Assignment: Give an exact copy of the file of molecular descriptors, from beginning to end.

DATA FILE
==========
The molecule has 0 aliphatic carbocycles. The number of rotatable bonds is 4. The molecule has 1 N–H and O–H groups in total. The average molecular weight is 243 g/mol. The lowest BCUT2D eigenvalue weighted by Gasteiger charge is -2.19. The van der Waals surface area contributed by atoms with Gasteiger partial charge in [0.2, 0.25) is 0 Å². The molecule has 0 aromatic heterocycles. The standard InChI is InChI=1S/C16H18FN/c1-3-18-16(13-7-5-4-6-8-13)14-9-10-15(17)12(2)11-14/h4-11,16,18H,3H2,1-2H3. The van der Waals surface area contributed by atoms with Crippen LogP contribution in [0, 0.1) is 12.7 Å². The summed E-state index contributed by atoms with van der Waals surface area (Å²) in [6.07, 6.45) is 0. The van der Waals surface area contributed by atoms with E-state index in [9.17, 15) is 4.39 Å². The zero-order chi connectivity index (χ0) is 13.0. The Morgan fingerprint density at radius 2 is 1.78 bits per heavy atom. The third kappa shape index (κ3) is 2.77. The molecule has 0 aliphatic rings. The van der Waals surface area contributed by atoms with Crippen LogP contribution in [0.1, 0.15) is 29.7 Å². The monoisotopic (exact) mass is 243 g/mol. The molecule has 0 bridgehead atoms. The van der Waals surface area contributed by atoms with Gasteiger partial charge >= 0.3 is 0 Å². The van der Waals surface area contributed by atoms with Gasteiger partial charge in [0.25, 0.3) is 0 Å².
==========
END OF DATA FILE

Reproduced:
The molecule has 0 aliphatic carbocycles. The number of rotatable bonds is 4. The molecule has 1 N–H and O–H groups in total. The average molecular weight is 243 g/mol. The lowest BCUT2D eigenvalue weighted by Gasteiger charge is -2.19. The van der Waals surface area contributed by atoms with Gasteiger partial charge in [0.2, 0.25) is 0 Å². The molecule has 0 aromatic heterocycles. The standard InChI is InChI=1S/C16H18FN/c1-3-18-16(13-7-5-4-6-8-13)14-9-10-15(17)12(2)11-14/h4-11,16,18H,3H2,1-2H3. The van der Waals surface area contributed by atoms with Crippen LogP contribution in [0, 0.1) is 12.7 Å². The summed E-state index contributed by atoms with van der Waals surface area (Å²) in [6.07, 6.45) is 0. The van der Waals surface area contributed by atoms with E-state index in [9.17, 15) is 4.39 Å². The zero-order chi connectivity index (χ0) is 13.0. The Morgan fingerprint density at radius 2 is 1.78 bits per heavy atom. The third kappa shape index (κ3) is 2.77. The molecule has 0 aliphatic rings. The van der Waals surface area contributed by atoms with Crippen LogP contribution in [0.1, 0.15) is 29.7 Å². The monoisotopic (exact) mass is 243 g/mol. The molecule has 0 bridgehead atoms. The van der Waals surface area contributed by atoms with Gasteiger partial charge >= 0.3 is 0 Å². The van der Waals surface area contributed by atoms with Gasteiger partial charge in [0.25, 0.3) is 0 Å².